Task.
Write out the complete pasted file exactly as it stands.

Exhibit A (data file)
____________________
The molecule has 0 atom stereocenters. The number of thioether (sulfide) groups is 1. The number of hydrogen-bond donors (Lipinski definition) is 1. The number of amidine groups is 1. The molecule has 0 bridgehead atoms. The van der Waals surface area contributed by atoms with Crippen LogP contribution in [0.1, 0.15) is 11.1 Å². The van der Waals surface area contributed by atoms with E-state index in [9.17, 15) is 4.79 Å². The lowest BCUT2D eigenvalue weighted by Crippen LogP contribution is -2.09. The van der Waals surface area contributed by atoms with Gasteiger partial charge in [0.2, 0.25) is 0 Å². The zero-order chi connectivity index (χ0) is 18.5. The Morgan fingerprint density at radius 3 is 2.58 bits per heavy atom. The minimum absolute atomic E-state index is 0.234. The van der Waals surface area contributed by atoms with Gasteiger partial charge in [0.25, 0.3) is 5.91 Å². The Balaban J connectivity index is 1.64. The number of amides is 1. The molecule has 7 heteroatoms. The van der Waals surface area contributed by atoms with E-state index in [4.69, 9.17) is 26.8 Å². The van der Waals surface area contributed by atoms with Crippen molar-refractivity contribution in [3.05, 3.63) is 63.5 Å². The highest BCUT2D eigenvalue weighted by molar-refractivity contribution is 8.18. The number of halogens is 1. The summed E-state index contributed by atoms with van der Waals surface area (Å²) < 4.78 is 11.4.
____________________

The molecule has 0 atom stereocenters. The number of thioether (sulfide) groups is 1. The number of hydrogen-bond donors (Lipinski definition) is 1. The number of amidine groups is 1. The molecule has 0 bridgehead atoms. The van der Waals surface area contributed by atoms with Crippen LogP contribution in [0.1, 0.15) is 11.1 Å². The van der Waals surface area contributed by atoms with E-state index in [9.17, 15) is 4.79 Å². The lowest BCUT2D eigenvalue weighted by Crippen LogP contribution is -2.09. The van der Waals surface area contributed by atoms with Gasteiger partial charge in [0.2, 0.25) is 0 Å². The zero-order chi connectivity index (χ0) is 18.5. The Morgan fingerprint density at radius 3 is 2.58 bits per heavy atom. The minimum absolute atomic E-state index is 0.234. The van der Waals surface area contributed by atoms with Gasteiger partial charge in [0.25, 0.3) is 5.91 Å². The Balaban J connectivity index is 1.64. The number of amides is 1. The molecule has 7 heteroatoms. The van der Waals surface area contributed by atoms with E-state index in [4.69, 9.17) is 26.8 Å². The van der Waals surface area contributed by atoms with Crippen molar-refractivity contribution in [3.05, 3.63) is 63.5 Å². The highest BCUT2D eigenvalue weighted by molar-refractivity contribution is 8.18. The number of halogens is 1. The summed E-state index contributed by atoms with van der Waals surface area (Å²) < 4.78 is 11.4.